Spikenard Essential Oil

Nardostachys jatamansi

  • Certified Organic Available
Studied Properties

APPEARANCE Greenish Yellow to Amber Brown mobile Liquid
ODOR Sweet, Resinous, Damp Earth, Mellow Spicy
SPECIFIC GRAVITY @20°C 0.940 to 0.960
REFRACTIVE INDEX @20°C 1.495 to 1.510
SOLUBILITY Insoluble In Water, Soluble In Ethyl Alcohol

β-Gurjunene, β-Patchoulene, Maailene

No Known Allergens

Common Uses

Perfume, Hydrating Cream, Cleansers, Diffusion, Massage Oils, Aromatherapy.

Antibacterial, Antifungal, And Anti-Inflammatory, Relaxing Aroma And Mood-Boosting Properties. To Soften And Smooth Skin. Insomnia, Stress, Digestive Problems, Weak Immune System And Infections. In Ayurvedic Medicine, It's Used For A Range Of Health Conditions, From Sleeping Disorder And Depression, To Chronic Fatigue,

Clove, Frankincense, Juniper Berry, Myrrh, or Vetiver, Geranium, Lavender, and Rose.

Experience Spikenard essential oil, steam distilled from the roots of the plant and has been valued for centuries, traditionally used to anoint people of high honor and in the Ayurvedic health practices of India. This oil was used historically as perfume or incense and was common in Ayurvedic medicine. Ancient Egyptians and Romans treated the oil like a luxury item when using it in perfume. The ancient Egyptians also used the oil in the embalming process for mummies.

In religion, the oil was used as incense at the altar in Jewish temples. There are also several references to spikenard in the bible. In Catholicism, spikenard is used to represent Saint Joseph. In the Hispanic iconographic tradition, the saint is depicted holding a spikenard plant. The plant is included in Pope Francis’ coat of arms in reference to the saint.  

Spikenard is also featured in ancient literature such as Homer’s Iliad, where it was used by Achilles to perfume the body of Patroclus. Pliny the Elder further documents species of the plant in his Natural History, one of the greatest works to survive from the Roman Empire. Recipes from this time suggest spikenard was used to season food, although its use was not common because of the price of the oil.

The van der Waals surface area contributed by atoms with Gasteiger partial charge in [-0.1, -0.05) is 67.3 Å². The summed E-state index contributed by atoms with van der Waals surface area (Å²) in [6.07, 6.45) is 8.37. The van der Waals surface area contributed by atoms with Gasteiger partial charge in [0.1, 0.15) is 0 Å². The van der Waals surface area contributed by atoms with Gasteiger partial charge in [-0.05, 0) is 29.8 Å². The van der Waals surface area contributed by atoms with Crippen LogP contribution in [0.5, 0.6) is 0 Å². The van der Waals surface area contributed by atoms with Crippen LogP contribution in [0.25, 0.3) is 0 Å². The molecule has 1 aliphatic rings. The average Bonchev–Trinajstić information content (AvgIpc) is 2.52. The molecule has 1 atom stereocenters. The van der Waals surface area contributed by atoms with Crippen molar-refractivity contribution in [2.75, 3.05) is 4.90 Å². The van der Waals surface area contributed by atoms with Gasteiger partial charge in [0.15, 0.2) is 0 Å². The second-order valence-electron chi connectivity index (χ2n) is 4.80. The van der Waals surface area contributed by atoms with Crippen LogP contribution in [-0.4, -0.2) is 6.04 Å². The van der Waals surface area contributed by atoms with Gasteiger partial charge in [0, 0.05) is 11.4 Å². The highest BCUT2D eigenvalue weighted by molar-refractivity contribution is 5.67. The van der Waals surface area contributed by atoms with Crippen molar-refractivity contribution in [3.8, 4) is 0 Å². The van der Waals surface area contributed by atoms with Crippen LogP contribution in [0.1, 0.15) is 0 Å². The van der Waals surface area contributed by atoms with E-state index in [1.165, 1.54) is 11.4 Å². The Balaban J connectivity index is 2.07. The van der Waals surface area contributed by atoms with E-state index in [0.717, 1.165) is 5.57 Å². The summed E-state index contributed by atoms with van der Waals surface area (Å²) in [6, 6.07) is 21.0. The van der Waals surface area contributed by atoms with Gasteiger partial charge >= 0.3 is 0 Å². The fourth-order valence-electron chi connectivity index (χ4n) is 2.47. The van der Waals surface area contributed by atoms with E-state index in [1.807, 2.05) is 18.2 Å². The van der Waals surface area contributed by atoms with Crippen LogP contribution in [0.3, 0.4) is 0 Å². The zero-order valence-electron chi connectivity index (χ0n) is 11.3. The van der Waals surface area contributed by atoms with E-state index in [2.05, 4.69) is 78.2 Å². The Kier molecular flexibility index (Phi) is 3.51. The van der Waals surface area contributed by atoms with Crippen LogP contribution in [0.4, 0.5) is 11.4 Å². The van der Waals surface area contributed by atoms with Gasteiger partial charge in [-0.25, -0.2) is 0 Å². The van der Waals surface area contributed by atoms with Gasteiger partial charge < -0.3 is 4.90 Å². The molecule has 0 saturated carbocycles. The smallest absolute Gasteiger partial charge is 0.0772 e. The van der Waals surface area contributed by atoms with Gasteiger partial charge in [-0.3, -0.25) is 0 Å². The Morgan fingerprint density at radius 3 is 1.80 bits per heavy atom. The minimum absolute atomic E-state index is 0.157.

The oil was also traded between Europe and Asia along the Silk Road for use in balms and ointments. It was predominately used to treat infections of the skin or provide pain relief. By sourcing Spikenard oil from Nepal, it supports much needed income streams for harvesters and partner distillers, particularly in the remote areas where it is harvested, and supports needed rural community development projects through our Co-Impact Sourcing® initiatives. 

More about Spikenard Essential Oil

Studied Properties

  • Moisturizing
  • Calming
  • Anti-inflammatory
  • Relaxing
  • Antibacterial
  • Antifungal

Common Uses

  • Bath
  • Body Care
  • Skin Care
  • Massage
  • Cleaning
  • Aromatherapy
  • Hair & Scalp Care
  • Hydration
  • Fragrance

Feature Constituents

  • β-gurjunene
  • β-patchoulene
  • maailene

Request Data Sheet for Full Analysis

While care is taken in good faith to ensure the information offered here is reliable and correct, Naturally Australian Products Inc cannot guarantee the accuracy of information and recommends that each ingredient be further researched with respect to its use.

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